The LG Smart TV was also found to the post names of media files he played from an external USB stick. LG has previously depicted USB file playback as a way to watch pirated movies, portraying in a TV manual (below) a listing of files ripped from DVD, including The Aviator and Pixar's The Incredibles as reported by Torrent Freak.

"It would easily be possible to infer the presence of adult content or files that had been downloaded from file sharing sites," he wrote. "My wife was shocked to see our children's names being transmitted in the name of a Christmas video file that we had watched from USB."

He wrote to LG's UK help desk and "asked them to comment on data collection, profiling of their customers, collection of usage information and mandatory embedded advertising on products that their customers had paid for," and reported the following response from the company:

"Good Morning. Thank you for your e-mail. Further to our previous email to yourself, we have escalated the issues you reported to LG's UK Head Office.

The advice we have been given is that unfortunately as you accepted the Terms and Conditions on your TV, your concerns would be best directed to the retailer. We understand you feel you should have been made aware of these T's and C's at the point of sale, and for obvious reasons LG are unable to pass comment on their actions.

We apologise for any inconvenience this may cause you. If you have any further questions please do not hesitate to contact us again. Kind Regards,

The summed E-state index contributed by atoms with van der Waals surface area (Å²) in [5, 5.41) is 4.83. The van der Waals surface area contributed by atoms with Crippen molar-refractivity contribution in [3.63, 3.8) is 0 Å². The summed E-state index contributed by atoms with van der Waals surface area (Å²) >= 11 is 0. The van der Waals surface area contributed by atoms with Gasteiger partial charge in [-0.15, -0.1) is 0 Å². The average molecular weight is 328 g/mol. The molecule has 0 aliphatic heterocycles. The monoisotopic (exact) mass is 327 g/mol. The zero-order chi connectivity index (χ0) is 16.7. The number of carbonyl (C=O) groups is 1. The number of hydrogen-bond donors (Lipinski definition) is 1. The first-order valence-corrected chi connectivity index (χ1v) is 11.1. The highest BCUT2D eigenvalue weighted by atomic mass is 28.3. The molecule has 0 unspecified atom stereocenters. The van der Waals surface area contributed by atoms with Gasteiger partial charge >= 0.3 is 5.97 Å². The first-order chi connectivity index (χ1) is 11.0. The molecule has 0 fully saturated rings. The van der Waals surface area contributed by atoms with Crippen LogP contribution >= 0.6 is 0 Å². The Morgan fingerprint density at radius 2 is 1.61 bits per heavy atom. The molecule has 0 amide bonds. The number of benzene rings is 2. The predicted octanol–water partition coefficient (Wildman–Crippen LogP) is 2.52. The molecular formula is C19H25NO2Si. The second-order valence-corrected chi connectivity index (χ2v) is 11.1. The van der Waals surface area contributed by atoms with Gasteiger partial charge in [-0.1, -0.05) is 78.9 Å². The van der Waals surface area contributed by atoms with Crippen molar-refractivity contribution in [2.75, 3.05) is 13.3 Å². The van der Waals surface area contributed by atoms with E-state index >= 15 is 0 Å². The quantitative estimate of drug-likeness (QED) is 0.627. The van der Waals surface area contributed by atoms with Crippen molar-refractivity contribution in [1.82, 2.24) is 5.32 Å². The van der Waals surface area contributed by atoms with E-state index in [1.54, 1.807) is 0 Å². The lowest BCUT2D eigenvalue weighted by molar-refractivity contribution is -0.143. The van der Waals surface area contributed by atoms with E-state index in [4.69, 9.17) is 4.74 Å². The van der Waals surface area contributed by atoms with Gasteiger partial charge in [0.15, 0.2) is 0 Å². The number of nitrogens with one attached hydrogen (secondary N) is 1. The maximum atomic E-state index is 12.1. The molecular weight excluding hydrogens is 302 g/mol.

Tom
LG Electronics UK Helpdesk"

Readers commenting on the report note that such behaviors may be subject to provisions of the UK Data Protection Act that restrict data collection, as well being as a "serious breach of EU Directive 95/46 on Data Protection."

LG pitches Google-style web ads at TV advertisers

LG Electronics, known as Lucky-Goldstar until 1995 and now Samsung's primary rival in South Korea, profiles its "LG Smart Ad" advertising platform to potential advertisers in an online video that states:

"LG Smart Ad analyzes users favorite programs, online behavior, search keywords and other information to offer relevant ads to target audiences. For example, LG Smart Ad can feature sharp suits to men, or alluring cosmetics and fragrances to women!

"Furthermore, LG Smart Ad offers useful and various advertising performance reports —that live broadcasting ads cannot—to accurately identify actual advertising effectiveness."

The video then depicts ads capable of targeting not only its Smart TV and BluRay players, but also the firm's LG Smart Refrigerator, "and more."